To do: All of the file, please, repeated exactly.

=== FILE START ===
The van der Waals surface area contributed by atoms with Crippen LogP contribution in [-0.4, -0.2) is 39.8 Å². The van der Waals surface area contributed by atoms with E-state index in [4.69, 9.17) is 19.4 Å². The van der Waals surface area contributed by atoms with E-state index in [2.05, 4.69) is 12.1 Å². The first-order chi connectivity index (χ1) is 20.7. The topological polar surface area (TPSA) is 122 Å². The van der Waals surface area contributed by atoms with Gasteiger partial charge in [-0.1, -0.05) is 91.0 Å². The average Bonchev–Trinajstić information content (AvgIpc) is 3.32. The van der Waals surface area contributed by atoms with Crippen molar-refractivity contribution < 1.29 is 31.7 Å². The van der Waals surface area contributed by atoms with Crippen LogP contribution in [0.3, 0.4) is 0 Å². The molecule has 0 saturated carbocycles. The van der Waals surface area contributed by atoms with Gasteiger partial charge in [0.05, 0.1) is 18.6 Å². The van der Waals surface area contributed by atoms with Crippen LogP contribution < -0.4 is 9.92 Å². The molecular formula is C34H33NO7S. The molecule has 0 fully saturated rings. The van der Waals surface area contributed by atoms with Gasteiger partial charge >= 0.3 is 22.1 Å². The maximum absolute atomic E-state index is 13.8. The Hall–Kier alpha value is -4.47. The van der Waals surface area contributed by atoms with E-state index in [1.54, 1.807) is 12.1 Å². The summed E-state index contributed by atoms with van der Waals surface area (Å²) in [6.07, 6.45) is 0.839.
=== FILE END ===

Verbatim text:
The van der Waals surface area contributed by atoms with Crippen LogP contribution in [-0.4, -0.2) is 39.8 Å². The van der Waals surface area contributed by atoms with E-state index in [4.69, 9.17) is 19.4 Å². The van der Waals surface area contributed by atoms with E-state index in [2.05, 4.69) is 12.1 Å². The first-order chi connectivity index (χ1) is 20.7. The topological polar surface area (TPSA) is 122 Å². The van der Waals surface area contributed by atoms with Gasteiger partial charge in [-0.1, -0.05) is 91.0 Å². The average Bonchev–Trinajstić information content (AvgIpc) is 3.32. The van der Waals surface area contributed by atoms with Crippen molar-refractivity contribution < 1.29 is 31.7 Å². The van der Waals surface area contributed by atoms with Crippen LogP contribution in [0.3, 0.4) is 0 Å². The molecule has 0 saturated carbocycles. The van der Waals surface area contributed by atoms with Gasteiger partial charge in [0.05, 0.1) is 18.6 Å². The van der Waals surface area contributed by atoms with Crippen LogP contribution < -0.4 is 9.92 Å². The molecular formula is C34H33NO7S. The molecule has 0 fully saturated rings. The van der Waals surface area contributed by atoms with Gasteiger partial charge >= 0.3 is 22.1 Å². The maximum absolute atomic E-state index is 13.8. The Hall–Kier alpha value is -4.47. The van der Waals surface area contributed by atoms with E-state index in [1.54, 1.807) is 12.1 Å². The summed E-state index contributed by atoms with van der Waals surface area (Å²) in [6.07, 6.45) is 0.839.